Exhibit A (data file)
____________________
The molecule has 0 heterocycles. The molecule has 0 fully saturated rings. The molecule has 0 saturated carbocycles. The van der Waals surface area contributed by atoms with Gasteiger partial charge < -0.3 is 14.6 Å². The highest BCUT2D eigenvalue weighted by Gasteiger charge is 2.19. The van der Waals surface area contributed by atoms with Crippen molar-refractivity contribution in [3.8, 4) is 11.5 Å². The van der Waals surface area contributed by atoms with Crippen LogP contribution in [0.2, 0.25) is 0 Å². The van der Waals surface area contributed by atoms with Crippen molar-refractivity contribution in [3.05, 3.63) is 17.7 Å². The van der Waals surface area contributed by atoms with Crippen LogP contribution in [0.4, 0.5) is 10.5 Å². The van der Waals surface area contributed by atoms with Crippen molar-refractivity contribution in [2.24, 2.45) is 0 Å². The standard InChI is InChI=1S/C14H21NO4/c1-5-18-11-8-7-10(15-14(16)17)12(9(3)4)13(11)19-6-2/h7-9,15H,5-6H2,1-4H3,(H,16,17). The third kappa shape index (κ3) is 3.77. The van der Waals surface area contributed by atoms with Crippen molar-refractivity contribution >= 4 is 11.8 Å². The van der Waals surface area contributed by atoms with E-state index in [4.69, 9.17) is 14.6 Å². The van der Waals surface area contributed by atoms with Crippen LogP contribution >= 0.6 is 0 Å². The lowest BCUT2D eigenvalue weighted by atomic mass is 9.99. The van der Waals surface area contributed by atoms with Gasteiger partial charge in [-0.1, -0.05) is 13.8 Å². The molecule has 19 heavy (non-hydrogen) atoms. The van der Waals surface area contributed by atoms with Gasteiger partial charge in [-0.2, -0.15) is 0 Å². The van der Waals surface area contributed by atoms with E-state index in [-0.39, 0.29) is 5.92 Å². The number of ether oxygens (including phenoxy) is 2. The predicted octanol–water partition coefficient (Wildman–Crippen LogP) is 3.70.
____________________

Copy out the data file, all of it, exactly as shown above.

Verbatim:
The molecule has 0 heterocycles. The molecule has 0 fully saturated rings. The molecule has 0 saturated carbocycles. The van der Waals surface area contributed by atoms with Gasteiger partial charge < -0.3 is 14.6 Å². The highest BCUT2D eigenvalue weighted by Gasteiger charge is 2.19. The van der Waals surface area contributed by atoms with Crippen molar-refractivity contribution in [3.8, 4) is 11.5 Å². The van der Waals surface area contributed by atoms with Crippen LogP contribution in [0.2, 0.25) is 0 Å². The van der Waals surface area contributed by atoms with Crippen molar-refractivity contribution in [3.05, 3.63) is 17.7 Å². The van der Waals surface area contributed by atoms with Crippen LogP contribution in [0.4, 0.5) is 10.5 Å². The van der Waals surface area contributed by atoms with Crippen molar-refractivity contribution in [2.24, 2.45) is 0 Å². The standard InChI is InChI=1S/C14H21NO4/c1-5-18-11-8-7-10(15-14(16)17)12(9(3)4)13(11)19-6-2/h7-9,15H,5-6H2,1-4H3,(H,16,17). The third kappa shape index (κ3) is 3.77. The van der Waals surface area contributed by atoms with Crippen molar-refractivity contribution >= 4 is 11.8 Å². The van der Waals surface area contributed by atoms with E-state index in [4.69, 9.17) is 14.6 Å². The van der Waals surface area contributed by atoms with Crippen LogP contribution >= 0.6 is 0 Å². The lowest BCUT2D eigenvalue weighted by atomic mass is 9.99. The van der Waals surface area contributed by atoms with Gasteiger partial charge in [-0.1, -0.05) is 13.8 Å². The molecule has 19 heavy (non-hydrogen) atoms. The van der Waals surface area contributed by atoms with Gasteiger partial charge in [-0.2, -0.15) is 0 Å². The van der Waals surface area contributed by atoms with E-state index in [-0.39, 0.29) is 5.92 Å². The number of ether oxygens (including phenoxy) is 2. The predicted octanol–water partition coefficient (Wildman–Crippen LogP) is 3.70.